Dame Jenni Murray, presenter of BBC Radio 4’s Woman’s Hour, has pulled out of a talk at Oxford University following accusations of transphobia.
The broadcaster had been invited by the university’s History Society to speak on the topic of ‘Powerful British Women in History and Society’ on Saturday November 17.
LGBTQ+ students heavily condemned her scheduled appearance, citing an article that she wrote for The Sunday Times magazine in March 2017 in which she expressed what they have termed “transphobic” views.
“Oxford SU LGBTQ+ campaign believe that inviting publically transphobic speakers to the university, without challenge, further marginalises and unnecessarily compromises the welfare of trans students and staff,” the Oxford SU LGBTQ Campaign writes in a statement.
“She has told trans women ‘don’t call yourself ‘real women’’, that ‘it takes more than a sex change and makeup’, and repeatedly insinuated that transgender women and girls are not women and can only pretend to be women.
“Her views, which clearly reflect a lack of engagement with the vast majority of actual trans people, and are in sum deeply harmful to trans women and trans feminine people, contributing to and exacerbating the harassment, marginalisation, discrimination, and violence that they already face.”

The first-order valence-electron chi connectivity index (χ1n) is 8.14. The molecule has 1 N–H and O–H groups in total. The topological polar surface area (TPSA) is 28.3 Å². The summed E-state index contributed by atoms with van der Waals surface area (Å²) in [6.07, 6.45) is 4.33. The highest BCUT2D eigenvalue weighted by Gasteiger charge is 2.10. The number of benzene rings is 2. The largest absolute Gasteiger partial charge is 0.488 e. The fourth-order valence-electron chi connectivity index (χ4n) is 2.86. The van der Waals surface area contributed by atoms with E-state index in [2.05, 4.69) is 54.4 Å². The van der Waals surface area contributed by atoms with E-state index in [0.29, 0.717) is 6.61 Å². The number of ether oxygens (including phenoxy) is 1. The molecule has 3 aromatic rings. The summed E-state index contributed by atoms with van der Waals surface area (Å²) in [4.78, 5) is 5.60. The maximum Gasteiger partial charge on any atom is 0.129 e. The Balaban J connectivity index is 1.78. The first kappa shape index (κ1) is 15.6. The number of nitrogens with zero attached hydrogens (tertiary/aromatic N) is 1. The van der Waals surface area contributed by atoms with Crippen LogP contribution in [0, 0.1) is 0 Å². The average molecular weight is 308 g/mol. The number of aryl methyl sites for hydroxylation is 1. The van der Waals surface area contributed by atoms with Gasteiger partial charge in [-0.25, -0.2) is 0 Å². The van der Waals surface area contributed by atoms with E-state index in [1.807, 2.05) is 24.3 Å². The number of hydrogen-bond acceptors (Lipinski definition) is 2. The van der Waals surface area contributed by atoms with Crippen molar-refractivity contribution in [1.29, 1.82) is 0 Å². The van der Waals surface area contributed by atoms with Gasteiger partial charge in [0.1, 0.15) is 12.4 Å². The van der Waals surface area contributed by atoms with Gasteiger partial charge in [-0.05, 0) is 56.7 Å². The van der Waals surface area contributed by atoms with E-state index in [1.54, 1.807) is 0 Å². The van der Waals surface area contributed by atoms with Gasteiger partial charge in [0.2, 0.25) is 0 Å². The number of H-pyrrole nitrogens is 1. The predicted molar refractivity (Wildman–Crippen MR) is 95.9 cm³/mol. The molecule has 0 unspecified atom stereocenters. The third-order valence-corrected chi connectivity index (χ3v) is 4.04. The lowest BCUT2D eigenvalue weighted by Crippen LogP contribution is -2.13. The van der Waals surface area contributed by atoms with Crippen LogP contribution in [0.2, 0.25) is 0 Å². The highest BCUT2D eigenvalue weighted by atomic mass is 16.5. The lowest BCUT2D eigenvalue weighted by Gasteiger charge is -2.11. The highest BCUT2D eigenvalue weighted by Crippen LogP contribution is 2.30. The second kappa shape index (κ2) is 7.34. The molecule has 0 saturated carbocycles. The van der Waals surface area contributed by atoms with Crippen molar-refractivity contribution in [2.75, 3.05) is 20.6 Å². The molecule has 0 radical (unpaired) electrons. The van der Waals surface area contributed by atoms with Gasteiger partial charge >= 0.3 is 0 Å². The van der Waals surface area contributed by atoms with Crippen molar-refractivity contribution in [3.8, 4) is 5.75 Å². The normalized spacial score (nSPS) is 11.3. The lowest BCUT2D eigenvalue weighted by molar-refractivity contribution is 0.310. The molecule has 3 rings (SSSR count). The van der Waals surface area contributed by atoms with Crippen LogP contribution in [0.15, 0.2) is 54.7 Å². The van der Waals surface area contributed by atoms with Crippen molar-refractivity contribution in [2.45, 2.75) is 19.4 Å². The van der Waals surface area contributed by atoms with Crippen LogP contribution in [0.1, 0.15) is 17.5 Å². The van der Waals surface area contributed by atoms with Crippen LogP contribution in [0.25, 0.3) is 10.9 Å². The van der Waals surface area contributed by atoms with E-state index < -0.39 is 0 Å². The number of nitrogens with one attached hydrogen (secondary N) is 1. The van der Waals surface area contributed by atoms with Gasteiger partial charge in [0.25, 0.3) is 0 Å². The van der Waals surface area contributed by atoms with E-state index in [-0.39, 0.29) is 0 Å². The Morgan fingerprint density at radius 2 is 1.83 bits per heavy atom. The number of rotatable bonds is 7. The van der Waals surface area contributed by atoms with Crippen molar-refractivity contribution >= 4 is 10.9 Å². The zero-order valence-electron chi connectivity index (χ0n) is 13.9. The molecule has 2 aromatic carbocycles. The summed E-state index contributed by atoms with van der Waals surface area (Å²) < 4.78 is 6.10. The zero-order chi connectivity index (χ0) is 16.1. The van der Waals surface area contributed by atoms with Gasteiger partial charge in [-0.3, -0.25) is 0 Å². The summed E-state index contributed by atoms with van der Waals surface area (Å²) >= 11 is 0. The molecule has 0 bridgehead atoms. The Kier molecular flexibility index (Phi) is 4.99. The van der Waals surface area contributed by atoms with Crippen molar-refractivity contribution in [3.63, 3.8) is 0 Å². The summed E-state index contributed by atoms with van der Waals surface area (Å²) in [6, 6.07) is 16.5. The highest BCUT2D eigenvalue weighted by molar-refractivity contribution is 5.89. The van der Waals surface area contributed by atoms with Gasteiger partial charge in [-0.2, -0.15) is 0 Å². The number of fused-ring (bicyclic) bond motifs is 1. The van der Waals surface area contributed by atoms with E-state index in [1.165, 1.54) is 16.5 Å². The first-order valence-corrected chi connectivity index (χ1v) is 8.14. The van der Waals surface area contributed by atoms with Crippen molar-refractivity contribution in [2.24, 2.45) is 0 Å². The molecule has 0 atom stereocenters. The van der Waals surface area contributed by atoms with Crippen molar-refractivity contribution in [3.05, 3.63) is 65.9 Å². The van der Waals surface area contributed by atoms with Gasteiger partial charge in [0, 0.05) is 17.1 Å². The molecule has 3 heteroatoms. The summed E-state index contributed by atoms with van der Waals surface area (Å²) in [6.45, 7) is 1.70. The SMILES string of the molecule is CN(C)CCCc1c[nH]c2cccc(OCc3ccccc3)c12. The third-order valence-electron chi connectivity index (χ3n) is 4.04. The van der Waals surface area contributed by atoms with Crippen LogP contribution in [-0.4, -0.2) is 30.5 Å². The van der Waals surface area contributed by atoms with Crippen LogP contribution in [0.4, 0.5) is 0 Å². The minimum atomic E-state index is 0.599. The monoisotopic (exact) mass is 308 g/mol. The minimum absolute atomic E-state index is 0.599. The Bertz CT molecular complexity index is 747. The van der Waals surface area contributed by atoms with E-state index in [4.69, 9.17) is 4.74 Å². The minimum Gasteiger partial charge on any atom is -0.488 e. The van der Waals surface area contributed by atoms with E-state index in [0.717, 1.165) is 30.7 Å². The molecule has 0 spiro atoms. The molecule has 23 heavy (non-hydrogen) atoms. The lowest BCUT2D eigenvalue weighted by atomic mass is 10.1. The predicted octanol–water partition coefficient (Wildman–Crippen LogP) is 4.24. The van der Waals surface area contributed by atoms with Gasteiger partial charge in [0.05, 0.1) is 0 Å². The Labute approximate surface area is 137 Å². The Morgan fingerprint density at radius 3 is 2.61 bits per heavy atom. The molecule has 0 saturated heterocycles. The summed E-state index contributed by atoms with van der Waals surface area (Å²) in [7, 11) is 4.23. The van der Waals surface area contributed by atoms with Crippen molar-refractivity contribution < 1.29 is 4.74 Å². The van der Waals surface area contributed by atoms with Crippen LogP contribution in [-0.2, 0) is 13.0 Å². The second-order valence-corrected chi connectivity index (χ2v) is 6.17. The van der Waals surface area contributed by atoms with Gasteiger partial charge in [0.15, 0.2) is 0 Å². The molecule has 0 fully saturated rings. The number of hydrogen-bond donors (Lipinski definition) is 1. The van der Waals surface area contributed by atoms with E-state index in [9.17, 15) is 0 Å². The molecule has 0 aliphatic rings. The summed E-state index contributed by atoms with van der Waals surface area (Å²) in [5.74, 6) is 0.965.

The article that Murray wrote last year was titled: “Be trans, be proud – but don’t call yourself a ‘real woman’.”
She opened with the question: “Can someone who has lived as a man, with all the privilege that entails, really lay claim to womanhood?”
She then stated that she is “not transphobic or anti-trans”, and that she is not a “trans-exclusionary radical feminist.”
On the Facebook event for the talk, Oxford University’s History Society explains that Murray had been invited to speak due to her “prominent role as a presenter of BBC Radio 4’s Woman’s Hour, as well as for her historical writings.”
The society also states that its members “condemn any transphobia and do not necessarily endorse the views of our speakers.”
Yesterday the society announced on Facebook that Murray had cancelled her appearance at the event due to “personal reasons.”
It hasn’t been made clear whether the presenter’s decision to no longer attend the event has been caused by the accusations of transphobia being made against her by the Oxford University LGBTQ Society, the Oxford SU LGBTQ Campaign and the Oxford SU Women’s Society.
Oxford University’s guidelines on transgender and gender identity outlines that the institution “aims to anticipate and respond positively to the needs of trans and gender variant students, staff and alumni, enabling all members of the university to feel welcome, safe, valued and supported in achieving their potential and contributing as a member of the university.”
The Independent has contacted Murray for comment.